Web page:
And yet, how could one compete with such a blistering rival? Was there room for anyone else on the stage? Anita Rachvelishvili, as Amneris, proved formidable in the task.  She projected a large, round sound, oscillating between steely ferocity and easy warmth. Her phrasing revealed a consummate musician. And as an actress, she complicated the character with a refreshingly ambivalent reading: less shrewish monster; more a woman in love, warped by desire.

But it was odd to see these awesome figures pursuing their claims to such an unsavory prize. Aleksandrs Antonenko, as Radamès, sounded like Kermit the Frog in ill-fitting armor. Out of tune, wobbly, inflexible, and ugly—with swallowed vowels and laborious phrasing.

Fortunately, Quinn Kelsey’s Amonasro projected majesty, with a booming baritone and regal presence. Dmitry Belosselskiy and Ryan Speedo Green also made noteworthy impressions as Ramfis and the King, rounding out a top-notch supporting cast.

Nicola Luisotti conducted the Met orchestra with elegant, tight precision, cultivating the customary magic of Verdi’s score: high-octane, when necessary; bittersweet and achingly romantic.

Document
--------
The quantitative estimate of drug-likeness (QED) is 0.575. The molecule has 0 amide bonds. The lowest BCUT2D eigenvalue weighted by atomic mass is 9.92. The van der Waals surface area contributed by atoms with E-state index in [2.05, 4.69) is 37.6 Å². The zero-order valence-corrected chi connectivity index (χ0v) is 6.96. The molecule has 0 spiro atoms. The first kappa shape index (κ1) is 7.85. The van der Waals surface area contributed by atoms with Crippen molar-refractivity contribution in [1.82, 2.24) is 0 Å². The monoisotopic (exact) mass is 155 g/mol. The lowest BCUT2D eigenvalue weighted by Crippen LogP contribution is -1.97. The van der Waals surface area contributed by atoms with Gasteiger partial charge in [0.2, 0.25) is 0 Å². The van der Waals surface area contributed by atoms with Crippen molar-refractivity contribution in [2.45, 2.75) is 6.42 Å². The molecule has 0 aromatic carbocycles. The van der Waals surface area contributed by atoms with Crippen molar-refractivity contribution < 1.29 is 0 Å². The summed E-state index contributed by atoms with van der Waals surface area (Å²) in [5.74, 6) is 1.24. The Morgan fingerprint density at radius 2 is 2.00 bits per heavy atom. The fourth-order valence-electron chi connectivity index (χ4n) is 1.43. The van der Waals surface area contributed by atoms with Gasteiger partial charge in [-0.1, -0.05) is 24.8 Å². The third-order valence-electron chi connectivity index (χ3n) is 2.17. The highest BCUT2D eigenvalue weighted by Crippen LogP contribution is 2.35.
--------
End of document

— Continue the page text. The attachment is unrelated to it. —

And in its pearl anniversary, Sonja Frisell’s production remains an example of the power of conservatism. With towering sets by Gianni Quaranta that recall Egyptian hieroglyphs in a palette of gold, silver, and blue, the design continues to prove that a director need not be radical or gaudy in order to engage and enchant the audience.

True, some might object to Netrebko’s murky vowels, “Jersey Shore” makeup and gratuitous flashes of leg in Acts III and IV. But, as far as I’m concerned, the singer can do whatever she wants. When an artist sings so gloriously, all bets are off.

As the prophet Isaiah might have noted, Anna’s ways are not our ways; her deeds are unlike our deeds. And as his fellow augur Wayne Koestenbaum taught us, “What distinguishes the diva you have chosen from the divas you merely admire is that you are interested in everything your chosen diva has done—even the mistakes.”

And (should you doubt it) Netrebko is the diva I have chosen. She has baptized me with fire, burning away all that is unworthy of her. She is a life-affirming artist. She comprehends the unique power of opera. She continues to master the form, in all its discipline and jouissance. She commands the rights and privilege of the diva.

Her respect for tradition is palpable—her love of the art form, the women who came before her. She is the next in a long line of deities proceeding through history and into immortality. So, I too cry “Regina! Regina!” and prostrate myself before my queen.

“Perhaps there has never been a more sublime utterance, or a thought more sublimely expressed, than the well-known inscription upon the Temple of Isis (Mother Nature): ‘I am all that is, and that was, and that shall be, and no mortal hath raised the veil from before my face’.” Kant, The Critique of Judgment

Photo: Marty Sohl / Met Opera